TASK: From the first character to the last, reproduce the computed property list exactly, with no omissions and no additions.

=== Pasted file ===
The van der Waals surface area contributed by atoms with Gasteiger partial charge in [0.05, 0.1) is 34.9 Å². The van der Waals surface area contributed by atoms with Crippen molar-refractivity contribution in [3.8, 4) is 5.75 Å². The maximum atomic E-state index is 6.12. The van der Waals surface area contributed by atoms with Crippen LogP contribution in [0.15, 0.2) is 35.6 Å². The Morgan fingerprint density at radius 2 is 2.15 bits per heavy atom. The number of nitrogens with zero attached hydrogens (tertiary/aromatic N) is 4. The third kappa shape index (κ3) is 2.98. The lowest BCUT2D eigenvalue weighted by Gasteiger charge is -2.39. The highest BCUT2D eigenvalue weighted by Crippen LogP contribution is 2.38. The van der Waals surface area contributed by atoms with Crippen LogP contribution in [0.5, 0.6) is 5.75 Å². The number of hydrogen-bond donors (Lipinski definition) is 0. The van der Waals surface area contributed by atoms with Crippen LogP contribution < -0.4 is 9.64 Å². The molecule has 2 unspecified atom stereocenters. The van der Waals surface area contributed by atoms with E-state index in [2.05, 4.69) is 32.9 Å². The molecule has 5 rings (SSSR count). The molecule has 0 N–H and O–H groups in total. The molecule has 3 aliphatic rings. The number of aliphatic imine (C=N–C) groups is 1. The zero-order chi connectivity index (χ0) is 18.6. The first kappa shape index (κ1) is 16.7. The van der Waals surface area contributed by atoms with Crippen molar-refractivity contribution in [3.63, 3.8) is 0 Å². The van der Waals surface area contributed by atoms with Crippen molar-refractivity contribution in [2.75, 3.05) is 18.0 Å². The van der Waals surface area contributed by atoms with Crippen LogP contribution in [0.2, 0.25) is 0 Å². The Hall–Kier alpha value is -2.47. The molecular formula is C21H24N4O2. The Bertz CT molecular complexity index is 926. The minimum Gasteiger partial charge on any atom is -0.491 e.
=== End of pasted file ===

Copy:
The van der Waals surface area contributed by atoms with Gasteiger partial charge in [0.05, 0.1) is 34.9 Å². The van der Waals surface area contributed by atoms with Crippen molar-refractivity contribution in [3.8, 4) is 5.75 Å². The maximum atomic E-state index is 6.12. The van der Waals surface area contributed by atoms with Crippen LogP contribution in [0.15, 0.2) is 35.6 Å². The Morgan fingerprint density at radius 2 is 2.15 bits per heavy atom. The number of nitrogens with zero attached hydrogens (tertiary/aromatic N) is 4. The third kappa shape index (κ3) is 2.98. The lowest BCUT2D eigenvalue weighted by Gasteiger charge is -2.39. The highest BCUT2D eigenvalue weighted by Crippen LogP contribution is 2.38. The van der Waals surface area contributed by atoms with Crippen LogP contribution in [0.5, 0.6) is 5.75 Å². The number of hydrogen-bond donors (Lipinski definition) is 0. The van der Waals surface area contributed by atoms with Crippen LogP contribution < -0.4 is 9.64 Å². The molecule has 2 unspecified atom stereocenters. The van der Waals surface area contributed by atoms with E-state index in [2.05, 4.69) is 32.9 Å². The molecule has 5 rings (SSSR count). The molecule has 0 N–H and O–H groups in total. The molecule has 3 aliphatic rings. The number of aliphatic imine (C=N–C) groups is 1. The zero-order chi connectivity index (χ0) is 18.6. The first kappa shape index (κ1) is 16.7. The van der Waals surface area contributed by atoms with Crippen molar-refractivity contribution in [3.63, 3.8) is 0 Å². The van der Waals surface area contributed by atoms with Crippen molar-refractivity contribution in [2.75, 3.05) is 18.0 Å². The van der Waals surface area contributed by atoms with Crippen LogP contribution in [0.2, 0.25) is 0 Å². The Hall–Kier alpha value is -2.47. The molecular formula is C21H24N4O2. The Bertz CT molecular complexity index is 926. The minimum Gasteiger partial charge on any atom is -0.491 e.